The eagle-eyed among you might have spotted an offensive little thing in last Monday’s paper – an asterisk. Not any old asterisk, mind, but one that found itself sandwiched between a “c” on one side and an “nt” on the other.
This is not The Independent’s usual policy. If the use of an obscenity is editorially justified, then it should be written in full, however profane the term in question may be. If there is no good reason to use the word, we leave it out.
Our approach is based on the fundamental belief that The Independent’s readership – adult, serious-minded and highly literate – does not need the realities of worldly language hidden from them by metaphorical net curtains. We recognise there may be rare occasions when this can lead to an awkward conversation if a young child happens to see a word they do not know. However, if that were the only criterion on which decisions about publication were made, all sorts of material would be kept off the page. The Independent’s target audience is not pre-teen.
Fundamentally, the equation is this: are readers more likely to feel patronised by unnecessary coyness or to be offended by the spelling out of a profanity that they are likely to hear – and, whisper it, maybe even use – in their day-to-day lives? On balance, for our print audience, we are confident that full disclosure is the best strategy.
As it happens, the approach we take online is different. The audience for our web content is significantly broader and there are many more casual visitors; there is also a greater chance of children coming across the site on their own than there is of them walking into a shop and buying the newspaper. In that context, the potential for offence to be taken is magnified.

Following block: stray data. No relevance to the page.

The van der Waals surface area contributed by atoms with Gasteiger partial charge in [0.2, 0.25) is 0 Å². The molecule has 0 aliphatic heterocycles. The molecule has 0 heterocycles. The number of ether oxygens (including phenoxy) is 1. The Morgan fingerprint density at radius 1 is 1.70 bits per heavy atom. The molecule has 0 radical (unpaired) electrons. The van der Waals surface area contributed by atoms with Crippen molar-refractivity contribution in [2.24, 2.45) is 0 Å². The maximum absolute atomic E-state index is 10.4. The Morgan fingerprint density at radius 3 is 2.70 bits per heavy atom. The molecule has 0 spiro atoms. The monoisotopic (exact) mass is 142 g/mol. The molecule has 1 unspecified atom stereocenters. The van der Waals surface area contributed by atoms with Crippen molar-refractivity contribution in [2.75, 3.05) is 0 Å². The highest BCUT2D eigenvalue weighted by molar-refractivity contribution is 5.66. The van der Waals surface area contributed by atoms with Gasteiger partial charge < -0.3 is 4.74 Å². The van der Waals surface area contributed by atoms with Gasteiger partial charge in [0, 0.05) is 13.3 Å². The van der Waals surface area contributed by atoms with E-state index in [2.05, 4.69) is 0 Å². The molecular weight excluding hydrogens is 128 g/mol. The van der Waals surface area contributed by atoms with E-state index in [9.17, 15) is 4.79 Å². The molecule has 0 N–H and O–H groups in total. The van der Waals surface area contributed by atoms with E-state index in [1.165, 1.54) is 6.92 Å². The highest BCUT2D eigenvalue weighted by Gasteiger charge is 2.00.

Context should, in the end, be everything. If an important quote contains a swear word – as it did on this occasion – then it clearly should not be excised. If the impact of a comment piece is genuinely heightened by the judicious deployment of an obscenity, then its use is legitimate. And to a grown-up audience, to whom The Independent’s policy has explicitly been made clear, there is no good reason to hide behind the cover (such as it provides) of an asterisk.
Last week’s bashfulness was an aberration. In the future, we will endeavour to put the “u” in even the most distinctly “non-U” term; and we will never call a spade a sp*de.
Discomforted by Buttygate
Poor Ed Miliband is evidently not the most elegant consumer of bacon sandwiches the world has ever seen. But is the fact newsworthy? Well, in that presentation is now a key element of political electability, perhaps it is.
Images of Buttygate did not make their way into The Independent, partly because one day’s breakfast debacle is the next day’s stale buns. We did run an item online, however, which elicited criticism from a reader who felt it amounted to “gutter journalism”.
That seems a harsh judgement. Politicians making public appearances must expect scrutiny – of what they say, how they behave, how they dress. But there is an uncomfortable truth in here somewhere about the way in which individuals are held up to ridicule too easily.
We live in a world where there is increasing awareness of the damage that can be done, especially to young people, by over-hyped and glibly marketed visions of perfection. Yet alongside moves towards greater celebration of individuality and “real” body image, the media still acquiesce to the notion that it is all right to pillory a politician for looking weird.
Will Gore is Deputy Managing Editor of The Independent, i, Independent on Sunday and the Evening Standard
Twitter: @willjgoreReuse content